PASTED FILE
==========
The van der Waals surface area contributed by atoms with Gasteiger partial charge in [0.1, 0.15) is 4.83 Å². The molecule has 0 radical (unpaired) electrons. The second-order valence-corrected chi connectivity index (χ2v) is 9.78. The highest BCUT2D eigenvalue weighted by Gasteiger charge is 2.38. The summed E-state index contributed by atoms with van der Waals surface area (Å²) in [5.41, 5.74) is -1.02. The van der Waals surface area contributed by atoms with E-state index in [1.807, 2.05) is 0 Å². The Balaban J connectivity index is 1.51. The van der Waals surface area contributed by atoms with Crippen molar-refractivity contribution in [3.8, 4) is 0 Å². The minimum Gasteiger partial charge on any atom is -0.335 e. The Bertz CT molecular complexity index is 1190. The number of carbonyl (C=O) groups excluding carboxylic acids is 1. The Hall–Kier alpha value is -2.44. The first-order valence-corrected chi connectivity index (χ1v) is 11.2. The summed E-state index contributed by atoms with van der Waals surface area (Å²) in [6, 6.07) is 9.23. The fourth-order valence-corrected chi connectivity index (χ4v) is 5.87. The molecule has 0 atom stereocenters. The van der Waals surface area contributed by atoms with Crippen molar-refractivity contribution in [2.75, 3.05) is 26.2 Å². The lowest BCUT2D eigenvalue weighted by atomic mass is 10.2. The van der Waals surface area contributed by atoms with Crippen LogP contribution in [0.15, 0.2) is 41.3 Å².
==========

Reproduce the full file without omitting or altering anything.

The van der Waals surface area contributed by atoms with Gasteiger partial charge in [0.1, 0.15) is 4.83 Å². The molecule has 0 radical (unpaired) electrons. The second-order valence-corrected chi connectivity index (χ2v) is 9.78. The highest BCUT2D eigenvalue weighted by Gasteiger charge is 2.38. The summed E-state index contributed by atoms with van der Waals surface area (Å²) in [5.41, 5.74) is -1.02. The van der Waals surface area contributed by atoms with E-state index in [1.807, 2.05) is 0 Å². The Balaban J connectivity index is 1.51. The van der Waals surface area contributed by atoms with Crippen molar-refractivity contribution in [3.8, 4) is 0 Å². The minimum Gasteiger partial charge on any atom is -0.335 e. The Bertz CT molecular complexity index is 1190. The number of carbonyl (C=O) groups excluding carboxylic acids is 1. The Hall–Kier alpha value is -2.44. The first-order valence-corrected chi connectivity index (χ1v) is 11.2. The summed E-state index contributed by atoms with van der Waals surface area (Å²) in [6, 6.07) is 9.23. The fourth-order valence-corrected chi connectivity index (χ4v) is 5.87. The molecule has 0 atom stereocenters. The van der Waals surface area contributed by atoms with Crippen molar-refractivity contribution in [2.75, 3.05) is 26.2 Å². The lowest BCUT2D eigenvalue weighted by atomic mass is 10.2. The van der Waals surface area contributed by atoms with Crippen LogP contribution in [0.15, 0.2) is 41.3 Å².